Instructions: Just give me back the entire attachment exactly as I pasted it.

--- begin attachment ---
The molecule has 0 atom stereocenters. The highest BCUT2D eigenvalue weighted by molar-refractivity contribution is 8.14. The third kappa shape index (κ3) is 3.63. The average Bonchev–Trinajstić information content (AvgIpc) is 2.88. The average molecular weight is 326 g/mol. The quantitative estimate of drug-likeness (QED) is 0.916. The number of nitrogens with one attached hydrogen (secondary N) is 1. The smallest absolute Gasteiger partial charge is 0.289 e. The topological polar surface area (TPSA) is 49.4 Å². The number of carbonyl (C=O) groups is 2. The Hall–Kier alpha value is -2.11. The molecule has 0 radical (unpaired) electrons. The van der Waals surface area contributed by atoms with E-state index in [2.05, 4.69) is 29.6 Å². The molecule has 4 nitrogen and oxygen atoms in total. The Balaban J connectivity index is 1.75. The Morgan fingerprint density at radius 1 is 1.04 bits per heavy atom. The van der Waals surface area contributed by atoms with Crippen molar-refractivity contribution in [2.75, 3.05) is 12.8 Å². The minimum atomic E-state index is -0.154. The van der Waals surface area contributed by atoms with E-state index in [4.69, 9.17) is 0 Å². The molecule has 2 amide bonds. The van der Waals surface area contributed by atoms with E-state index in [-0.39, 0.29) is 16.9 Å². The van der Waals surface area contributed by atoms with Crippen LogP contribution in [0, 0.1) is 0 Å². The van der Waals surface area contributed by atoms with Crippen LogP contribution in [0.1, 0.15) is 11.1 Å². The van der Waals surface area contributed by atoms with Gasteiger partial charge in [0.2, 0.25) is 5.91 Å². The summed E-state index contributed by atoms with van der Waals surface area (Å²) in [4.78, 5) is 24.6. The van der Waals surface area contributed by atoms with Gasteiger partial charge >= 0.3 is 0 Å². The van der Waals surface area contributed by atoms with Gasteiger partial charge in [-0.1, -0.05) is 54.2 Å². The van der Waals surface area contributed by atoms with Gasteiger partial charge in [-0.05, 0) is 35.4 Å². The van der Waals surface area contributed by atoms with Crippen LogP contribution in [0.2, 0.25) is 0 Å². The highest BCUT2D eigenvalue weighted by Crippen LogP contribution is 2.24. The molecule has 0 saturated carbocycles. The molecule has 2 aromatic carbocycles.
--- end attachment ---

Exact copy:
The molecule has 0 atom stereocenters. The highest BCUT2D eigenvalue weighted by molar-refractivity contribution is 8.14. The third kappa shape index (κ3) is 3.63. The average Bonchev–Trinajstić information content (AvgIpc) is 2.88. The average molecular weight is 326 g/mol. The quantitative estimate of drug-likeness (QED) is 0.916. The number of nitrogens with one attached hydrogen (secondary N) is 1. The smallest absolute Gasteiger partial charge is 0.289 e. The topological polar surface area (TPSA) is 49.4 Å². The number of carbonyl (C=O) groups is 2. The Hall–Kier alpha value is -2.11. The molecule has 0 radical (unpaired) electrons. The van der Waals surface area contributed by atoms with E-state index in [2.05, 4.69) is 29.6 Å². The molecule has 4 nitrogen and oxygen atoms in total. The Balaban J connectivity index is 1.75. The Morgan fingerprint density at radius 1 is 1.04 bits per heavy atom. The van der Waals surface area contributed by atoms with Crippen molar-refractivity contribution in [2.75, 3.05) is 12.8 Å². The minimum atomic E-state index is -0.154. The van der Waals surface area contributed by atoms with E-state index in [4.69, 9.17) is 0 Å². The molecule has 2 amide bonds. The van der Waals surface area contributed by atoms with E-state index in [-0.39, 0.29) is 16.9 Å². The van der Waals surface area contributed by atoms with Crippen LogP contribution in [0, 0.1) is 0 Å². The van der Waals surface area contributed by atoms with Crippen LogP contribution in [0.1, 0.15) is 11.1 Å². The van der Waals surface area contributed by atoms with Gasteiger partial charge in [0.2, 0.25) is 5.91 Å². The summed E-state index contributed by atoms with van der Waals surface area (Å²) in [4.78, 5) is 24.6. The van der Waals surface area contributed by atoms with Gasteiger partial charge >= 0.3 is 0 Å². The van der Waals surface area contributed by atoms with Gasteiger partial charge in [-0.1, -0.05) is 54.2 Å². The van der Waals surface area contributed by atoms with Gasteiger partial charge in [-0.05, 0) is 35.4 Å². The van der Waals surface area contributed by atoms with Crippen LogP contribution in [0.2, 0.25) is 0 Å². The highest BCUT2D eigenvalue weighted by Crippen LogP contribution is 2.24. The molecule has 0 saturated carbocycles. The molecule has 2 aromatic carbocycles.